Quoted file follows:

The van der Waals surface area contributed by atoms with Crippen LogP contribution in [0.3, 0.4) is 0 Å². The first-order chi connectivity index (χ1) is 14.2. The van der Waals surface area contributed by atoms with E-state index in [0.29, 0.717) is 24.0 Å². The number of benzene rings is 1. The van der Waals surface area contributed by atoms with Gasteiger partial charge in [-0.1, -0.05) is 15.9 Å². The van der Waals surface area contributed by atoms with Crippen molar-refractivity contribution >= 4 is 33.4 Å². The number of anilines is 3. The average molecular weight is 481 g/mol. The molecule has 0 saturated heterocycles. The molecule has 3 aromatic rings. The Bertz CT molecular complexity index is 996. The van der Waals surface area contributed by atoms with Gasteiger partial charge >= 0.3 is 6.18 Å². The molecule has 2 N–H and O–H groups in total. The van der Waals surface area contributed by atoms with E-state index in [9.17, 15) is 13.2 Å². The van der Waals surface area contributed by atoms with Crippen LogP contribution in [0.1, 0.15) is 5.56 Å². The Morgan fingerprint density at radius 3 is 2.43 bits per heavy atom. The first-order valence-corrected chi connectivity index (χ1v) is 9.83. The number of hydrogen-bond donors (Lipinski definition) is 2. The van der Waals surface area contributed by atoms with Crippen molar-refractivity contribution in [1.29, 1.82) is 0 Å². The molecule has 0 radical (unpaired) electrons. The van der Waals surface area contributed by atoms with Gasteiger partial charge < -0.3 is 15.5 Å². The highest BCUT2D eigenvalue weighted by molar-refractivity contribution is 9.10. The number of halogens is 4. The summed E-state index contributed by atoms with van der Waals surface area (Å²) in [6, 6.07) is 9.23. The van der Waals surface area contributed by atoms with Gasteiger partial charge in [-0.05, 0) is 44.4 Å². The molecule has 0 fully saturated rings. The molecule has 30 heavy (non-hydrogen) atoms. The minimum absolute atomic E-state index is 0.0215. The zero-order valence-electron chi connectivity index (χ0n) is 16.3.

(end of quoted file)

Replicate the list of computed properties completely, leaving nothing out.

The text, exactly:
The van der Waals surface area contributed by atoms with Crippen LogP contribution in [0.3, 0.4) is 0 Å². The first-order chi connectivity index (χ1) is 14.2. The van der Waals surface area contributed by atoms with E-state index in [0.29, 0.717) is 24.0 Å². The number of benzene rings is 1. The van der Waals surface area contributed by atoms with Gasteiger partial charge in [-0.1, -0.05) is 15.9 Å². The van der Waals surface area contributed by atoms with Crippen molar-refractivity contribution >= 4 is 33.4 Å². The number of anilines is 3. The average molecular weight is 481 g/mol. The molecule has 0 saturated heterocycles. The molecule has 3 aromatic rings. The Bertz CT molecular complexity index is 996. The van der Waals surface area contributed by atoms with Gasteiger partial charge >= 0.3 is 6.18 Å². The molecule has 2 N–H and O–H groups in total. The van der Waals surface area contributed by atoms with E-state index in [9.17, 15) is 13.2 Å². The van der Waals surface area contributed by atoms with Crippen LogP contribution in [0.1, 0.15) is 5.56 Å². The Morgan fingerprint density at radius 3 is 2.43 bits per heavy atom. The first-order valence-corrected chi connectivity index (χ1v) is 9.83. The number of hydrogen-bond donors (Lipinski definition) is 2. The van der Waals surface area contributed by atoms with Crippen molar-refractivity contribution in [1.29, 1.82) is 0 Å². The molecule has 0 radical (unpaired) electrons. The van der Waals surface area contributed by atoms with Gasteiger partial charge < -0.3 is 15.5 Å². The highest BCUT2D eigenvalue weighted by molar-refractivity contribution is 9.10. The number of halogens is 4. The summed E-state index contributed by atoms with van der Waals surface area (Å²) in [6, 6.07) is 9.23. The van der Waals surface area contributed by atoms with Gasteiger partial charge in [-0.05, 0) is 44.4 Å². The molecule has 0 fully saturated rings. The molecule has 30 heavy (non-hydrogen) atoms. The minimum absolute atomic E-state index is 0.0215. The zero-order valence-electron chi connectivity index (χ0n) is 16.3.